In this two-part series, we will outline the issues and concerns over Global Export Controls.
While many global companies based in the United States have dedicated resources to making sure they fully understand U.S. and, perhaps, EU export control regulations, there is a growing need to understand the export rules for an increasing number of countries from which companies’ export products, software, and technology. It is no longer reasonable to assume that an understanding of U.S. export controls for a product will be sufficient to know how a product will be treated when exported or re-exported from a country other than the U.S.
More Countries Implementing Multilateral Export Controls
The “big four” multilateral export control regimes with which most people are familiar are: The Wassenaar Arrangement, the Missile Technology Control Regime, the Australia Group, and the Nuclear Suppliers Group. At their core, these regimes put restrictions on exported items (and software and technology) that are considered “dual use” (i.e., can possibly be used for both civilian and military purposes) or are clearly designed for military purposes. Over time, more countries have joined one or more of these groups and have implemented, or are in the process of implementing, the obligatory export controls.
The challenge is in keeping up with what countries are currently participating in these agreements and the current stage of each implementation. For example, while Malaysia is not currently a regime member, it has implemented an export control policy that leverages the common multilateral control list category structure (see Strategic Trade Act of 2010). India has had its own version of an export control list called SCOMET (Special Chemicals, Organisms, Materials, Equipment and Technologies), but was recently accepted as a Wassenaar member after updating the SCOMET to encompass Wassenaar considerations (India’s export control in line with Wassenaar Arrangement: Government).
Combined vs. Separate Lists
A key consideration for implementing an effective export control procedure for any country is to know how the country designates controlled items. While the U.S has one list for items that are considered dual use and another list for military items (the Commerce Control List vs. the Munitions List) and are found in different places, some countries make both lists available in the same document, or combine all items into one list. For example, the United Kingdom has a single document that contains multiple lists (Consolidated list of strategic military and dual-use items), while Japan combines dual use and military controlled items into a single list:
Periodic Updates to Lists
Changes are periodically made to export control lists based on multilateral or country specific considerations. For example, under the Wassenaar Arrangement, member countries meet to consider changes to export controls. In a statement issued by the Plenary Chair on 2017 outcomes, the following changes were noted:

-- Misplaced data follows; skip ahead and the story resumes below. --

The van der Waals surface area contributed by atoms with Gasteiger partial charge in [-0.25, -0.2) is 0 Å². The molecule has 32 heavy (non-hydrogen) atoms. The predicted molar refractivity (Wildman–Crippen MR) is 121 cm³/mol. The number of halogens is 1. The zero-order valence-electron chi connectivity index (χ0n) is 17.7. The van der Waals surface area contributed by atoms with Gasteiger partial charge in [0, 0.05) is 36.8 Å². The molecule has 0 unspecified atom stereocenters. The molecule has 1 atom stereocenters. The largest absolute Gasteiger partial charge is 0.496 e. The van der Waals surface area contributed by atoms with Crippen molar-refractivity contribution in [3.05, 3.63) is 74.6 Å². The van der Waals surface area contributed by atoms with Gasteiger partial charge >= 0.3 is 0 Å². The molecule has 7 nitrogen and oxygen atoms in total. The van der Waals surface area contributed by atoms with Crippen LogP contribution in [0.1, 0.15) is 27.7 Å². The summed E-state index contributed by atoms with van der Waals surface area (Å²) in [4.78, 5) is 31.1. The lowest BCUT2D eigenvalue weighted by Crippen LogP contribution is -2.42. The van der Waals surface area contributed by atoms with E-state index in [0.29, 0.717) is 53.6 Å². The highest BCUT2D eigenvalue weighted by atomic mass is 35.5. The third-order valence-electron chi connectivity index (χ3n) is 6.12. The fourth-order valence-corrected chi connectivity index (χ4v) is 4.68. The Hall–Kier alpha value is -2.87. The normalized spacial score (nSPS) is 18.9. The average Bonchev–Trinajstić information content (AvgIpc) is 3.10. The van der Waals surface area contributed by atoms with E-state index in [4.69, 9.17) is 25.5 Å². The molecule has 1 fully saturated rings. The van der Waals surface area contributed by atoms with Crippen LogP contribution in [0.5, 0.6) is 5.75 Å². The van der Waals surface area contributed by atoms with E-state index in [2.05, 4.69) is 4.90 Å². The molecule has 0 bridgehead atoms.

“New export controls in a number of areas, including military explosives and specific electronic components.
Existing controls were further clarified regarding ground stations for spacecraft, submarine diesel engines, and technology related to intrusion software, software for testing gas turbine engines, analogue-to-digital converters, non-volatile memories and information security.
Some controls were relaxed, such as for mechanical high-speed cameras and digital computers.”
Perhaps the most important point regarding these changes is that different member countries are unlikely to update their own export control lists and policies according to the same timetable, thereby, requiring closer monitoring country by country.
As an example of changes specific to an individual country, one has to look no further than the Export Control Reform initiative that has been underway in the United States since 2010. Exporters must be aware of the changes regarding movement of items from the U.S. Munitions List to the Commerce Control list, and the impact the changes may or may not have on their local and global licensing procedures.
Due to the growing interest by countries around the world in implementing export control programs like those used by the U.S. and EU, the frequent changes to controls made multilaterally and locally, and the different ways controls are implemented on a country by country basis; it is imperative that companies operating globally understand all of their export control obligations and monitor changes over time.
Ideally, companies should have a single data repository for export control classification numbers assigned to their products. This way, when different classification models across countries exist, they can be clearly called out. Knowing the true classification for a given country will determine the existing control level when exported from that country and what licenses may be required. Staying in compliance with export control regulations around the world is critical for maintaining the ability to freely operate in the increasingly global economy in which we find ourselves. Bad publicity, fines, and the loss of export privileges can cut short any company’s global expansion plans.
Click here for more information on our global trade management solutions to address your immediate and ongoing needs.